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Unlike Chess games, in addition to win probability, we have stone handicaps to represent strength. For this reason alone go should be the football of mindsports, the beautiful game.

What I would like do is use AI in a way different to normal. AI allows us to accurately compare the go playing level of different demographics to find which area of demographic diversity are lacking in the go playing population. This is what was in my mind when I was 13/144 and made Surrounding Gardens, so I'll just continue.

Combining the two above statements, we can set the fourth strongest person in the world as having a strength of 9.00 stones, and defining your dan as equal to the next highest integer above. Anyway that will be were the material dans and performance dans align.

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 Post subject: Re: Strength difference between pros in Light of AI
Post #5 Posted: Wed Sep 21, 2022 4:54 am 
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In this post https://forums.online-go.com/t/merlijn- ... ll/42659/2 gennan estimates that no komi handicap corresponds to 150 Elo difference (I don't know how he determined that number). Assuming this is correct, then a 2-stone handicap game with no komi corresponds to a difference of 450 Elo.
Excluding Shin Jinseo and Choi Jeong who are outliers, top male pros are around 3700 Elo on goratings and top females 3300, a difference of 400 Elo. This is consistent with Elom's estimate.


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 Post subject: Re: Strength difference between pros in Light of AI
Post #6 Posted: Wed Sep 21, 2022 5:27 am 
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jlt wrote:
In this post https://forums.online-go.com/t/merlijn- ... ll/42659/2 gennan estimates that no komi handicap corresponds to 150 Elo difference (I don't know how he determined that number). Assuming this is correct, then a 2-stone handicap game with no komi corresponds to a difference of 450 Elo.
Excluding Shin Jinseo and Choi Jeong who are outliers, top male pros are around 3700 Elo on goratings and top females 3300, a difference of 400 Elo. This is consistent with Elom's estimate.


Hmm, that corroborative evidence is very interesting, of course, the elo difference per stone gets a bit bigger the stronger the players are, but if gennen is basing his estimates on the elo difference between top pros then the difference is a bit under two stones. If the Elo estimated are based on EGF 7 dan's compared to EGF 5 dans then a two stone difference from the top pros should be more than 450 Elo . . . But this implies something between 1.5 to 2 stones. Oh wait! When it comes to removing outliers (great book by the way even though everyone's probably read it), in go ranks I always use the fourth best of, Gold, Silver, Bronze and Copper. So at https://goratings.org the fourth highest rated pro, the copper pro, is Park Junghuan at 3665. The copper female is Zhou Hongyu at 3258. 407 points, now I'll check for U15fc and O42fc. Among O42's Kono Rin is at 3312, Among U15's Ma Jingyuan is at 2919 but the youth list will be more prone to the effects of outstanding individuals.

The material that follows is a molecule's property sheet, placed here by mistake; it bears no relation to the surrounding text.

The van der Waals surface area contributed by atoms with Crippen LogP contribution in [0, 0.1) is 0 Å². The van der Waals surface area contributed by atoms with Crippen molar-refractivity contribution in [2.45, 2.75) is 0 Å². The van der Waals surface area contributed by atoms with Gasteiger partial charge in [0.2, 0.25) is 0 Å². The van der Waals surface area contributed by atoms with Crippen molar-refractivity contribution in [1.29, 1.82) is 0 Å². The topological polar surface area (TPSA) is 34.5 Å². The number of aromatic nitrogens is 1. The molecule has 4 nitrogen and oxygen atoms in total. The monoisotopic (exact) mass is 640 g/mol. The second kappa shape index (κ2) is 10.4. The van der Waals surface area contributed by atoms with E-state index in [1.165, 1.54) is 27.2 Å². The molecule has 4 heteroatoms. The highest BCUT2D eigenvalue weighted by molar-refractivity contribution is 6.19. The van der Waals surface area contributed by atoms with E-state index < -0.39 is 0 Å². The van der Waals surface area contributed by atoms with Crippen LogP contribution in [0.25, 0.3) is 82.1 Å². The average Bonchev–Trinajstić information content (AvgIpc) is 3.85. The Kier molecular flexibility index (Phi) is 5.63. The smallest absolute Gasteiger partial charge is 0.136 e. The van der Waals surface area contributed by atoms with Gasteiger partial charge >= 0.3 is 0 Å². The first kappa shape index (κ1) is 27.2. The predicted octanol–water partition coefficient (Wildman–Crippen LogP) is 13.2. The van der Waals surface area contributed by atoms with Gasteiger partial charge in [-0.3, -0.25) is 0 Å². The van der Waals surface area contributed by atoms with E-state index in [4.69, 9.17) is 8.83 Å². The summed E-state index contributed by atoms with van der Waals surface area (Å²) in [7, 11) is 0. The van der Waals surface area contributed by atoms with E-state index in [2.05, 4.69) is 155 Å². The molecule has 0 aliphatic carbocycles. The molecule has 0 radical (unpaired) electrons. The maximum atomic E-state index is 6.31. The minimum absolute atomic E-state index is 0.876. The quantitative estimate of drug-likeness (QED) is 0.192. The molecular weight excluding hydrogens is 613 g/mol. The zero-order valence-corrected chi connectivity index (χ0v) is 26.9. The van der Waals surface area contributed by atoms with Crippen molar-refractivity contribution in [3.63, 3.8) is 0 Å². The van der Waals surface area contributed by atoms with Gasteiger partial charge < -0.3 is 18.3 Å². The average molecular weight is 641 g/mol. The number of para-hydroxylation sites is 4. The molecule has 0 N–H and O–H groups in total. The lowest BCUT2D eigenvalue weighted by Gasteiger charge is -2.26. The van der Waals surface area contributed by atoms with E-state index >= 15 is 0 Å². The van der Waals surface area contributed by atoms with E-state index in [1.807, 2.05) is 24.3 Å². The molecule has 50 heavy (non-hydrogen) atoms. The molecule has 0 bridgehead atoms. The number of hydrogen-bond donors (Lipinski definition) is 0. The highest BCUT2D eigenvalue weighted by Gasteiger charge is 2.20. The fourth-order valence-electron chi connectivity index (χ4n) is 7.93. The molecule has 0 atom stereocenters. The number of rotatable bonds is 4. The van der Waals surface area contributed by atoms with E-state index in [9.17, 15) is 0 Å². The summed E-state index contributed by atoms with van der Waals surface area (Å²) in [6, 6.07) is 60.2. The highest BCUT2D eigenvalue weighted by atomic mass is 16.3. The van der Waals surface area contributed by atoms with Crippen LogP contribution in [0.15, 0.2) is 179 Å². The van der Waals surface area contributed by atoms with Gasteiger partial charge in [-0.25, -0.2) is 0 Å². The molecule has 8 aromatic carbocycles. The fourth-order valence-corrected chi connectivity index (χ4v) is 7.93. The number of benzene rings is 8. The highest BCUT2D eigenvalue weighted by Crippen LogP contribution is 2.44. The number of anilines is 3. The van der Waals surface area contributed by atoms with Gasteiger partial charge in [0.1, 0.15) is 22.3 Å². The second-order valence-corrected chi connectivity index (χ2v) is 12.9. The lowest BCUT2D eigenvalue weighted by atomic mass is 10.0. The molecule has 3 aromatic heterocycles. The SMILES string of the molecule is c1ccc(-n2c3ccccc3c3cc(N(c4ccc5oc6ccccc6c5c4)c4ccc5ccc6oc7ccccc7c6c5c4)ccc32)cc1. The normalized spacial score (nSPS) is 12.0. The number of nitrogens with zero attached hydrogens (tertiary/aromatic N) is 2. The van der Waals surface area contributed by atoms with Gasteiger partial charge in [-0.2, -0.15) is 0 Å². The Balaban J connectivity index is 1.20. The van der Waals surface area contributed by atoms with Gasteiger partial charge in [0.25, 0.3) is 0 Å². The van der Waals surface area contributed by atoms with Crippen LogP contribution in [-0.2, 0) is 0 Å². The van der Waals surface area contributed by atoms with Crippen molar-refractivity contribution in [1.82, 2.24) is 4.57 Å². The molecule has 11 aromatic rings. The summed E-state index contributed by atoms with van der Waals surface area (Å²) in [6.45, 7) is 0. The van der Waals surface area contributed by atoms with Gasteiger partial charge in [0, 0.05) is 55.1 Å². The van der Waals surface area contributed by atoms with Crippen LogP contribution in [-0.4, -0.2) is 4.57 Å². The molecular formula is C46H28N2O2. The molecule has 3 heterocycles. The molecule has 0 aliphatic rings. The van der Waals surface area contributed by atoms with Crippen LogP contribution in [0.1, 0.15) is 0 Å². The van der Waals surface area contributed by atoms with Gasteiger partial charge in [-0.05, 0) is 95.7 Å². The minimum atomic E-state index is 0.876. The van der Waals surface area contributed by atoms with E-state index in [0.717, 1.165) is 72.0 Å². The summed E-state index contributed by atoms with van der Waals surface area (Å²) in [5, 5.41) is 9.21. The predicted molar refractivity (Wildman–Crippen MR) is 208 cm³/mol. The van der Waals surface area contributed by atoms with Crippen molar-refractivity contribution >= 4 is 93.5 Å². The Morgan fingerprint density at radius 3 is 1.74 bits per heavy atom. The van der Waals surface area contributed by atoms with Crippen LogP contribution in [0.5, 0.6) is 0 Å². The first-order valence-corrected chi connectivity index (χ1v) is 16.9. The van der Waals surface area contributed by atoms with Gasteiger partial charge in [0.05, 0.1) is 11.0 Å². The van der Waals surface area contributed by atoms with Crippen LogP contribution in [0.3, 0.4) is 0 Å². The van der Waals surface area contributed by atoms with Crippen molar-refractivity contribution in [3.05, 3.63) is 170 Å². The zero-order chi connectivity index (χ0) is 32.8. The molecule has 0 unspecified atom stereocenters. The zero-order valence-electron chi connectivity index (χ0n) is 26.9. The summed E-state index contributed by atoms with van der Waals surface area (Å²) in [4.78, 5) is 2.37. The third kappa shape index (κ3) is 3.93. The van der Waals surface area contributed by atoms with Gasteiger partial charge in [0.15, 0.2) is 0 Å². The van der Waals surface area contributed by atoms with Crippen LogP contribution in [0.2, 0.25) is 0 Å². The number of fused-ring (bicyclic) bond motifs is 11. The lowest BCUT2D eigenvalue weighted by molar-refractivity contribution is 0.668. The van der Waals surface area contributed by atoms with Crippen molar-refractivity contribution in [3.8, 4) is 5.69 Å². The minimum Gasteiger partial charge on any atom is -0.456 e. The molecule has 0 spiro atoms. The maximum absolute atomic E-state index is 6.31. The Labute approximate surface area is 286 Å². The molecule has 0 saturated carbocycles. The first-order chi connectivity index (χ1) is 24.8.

If we can compare the four rating lists of Dr Bae Tail, Xiaodai, Rémi Coulom and Mamumamu0413, we can get more answers. . ! But I don't know where to get Dr Bae Tail's international ratings. In mamumamu0413 2.00 points is 400 elo, and it seems to confirm jlt's estimate, but Xiaodai's ratings are very different for some reason.

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 Post subject: Re: Strength difference between pros in Light of AI
Post #7 Posted: Wed Sep 21, 2022 7:05 am 
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http://www.ranka.intergofed.org/?p=1100 and http://www.ranka.intergofed.org/?p=1300 and https://www.ranka.intergofed.org/?p=1325 show the level of North Korea is capable of competing with Taiwan, but the level of the west can compete with Taiwan.

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 Post subject: Re: Strength difference between pros in Light of AI
Post #8 Posted: Wed Sep 21, 2022 9:15 am 
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jlt wrote:
In this post https://forums.online-go.com/t/merlijn- ... ll/42659/2 gennan estimates that no komi handicap corresponds to 150 Elo difference (I don't know how he determined that number). Assuming this is correct, then a 2-stone handicap game with no komi corresponds to a difference of 450 Elo.
Excluding Shin Jinseo and Choi Jeong who are outliers, top male pros are around 3700 Elo on goratings and top females 3300, a difference of 400 Elo. This is consistent with Elom's estimate.



There is a well known relationship that handicaps are off by half a stone. That is

rank difference = stones - 0.5

That is, same rank is 6.5 komi, 0.5 rank difference is 0.5 komi, 1 handicap is -5.5 komi and 1.5 rank difference is 2 stones, and so on.

In that sense 2 stone handicap is 1.5 rank difference which is 150 GoR points, if GoR is our arbitrary gold standard.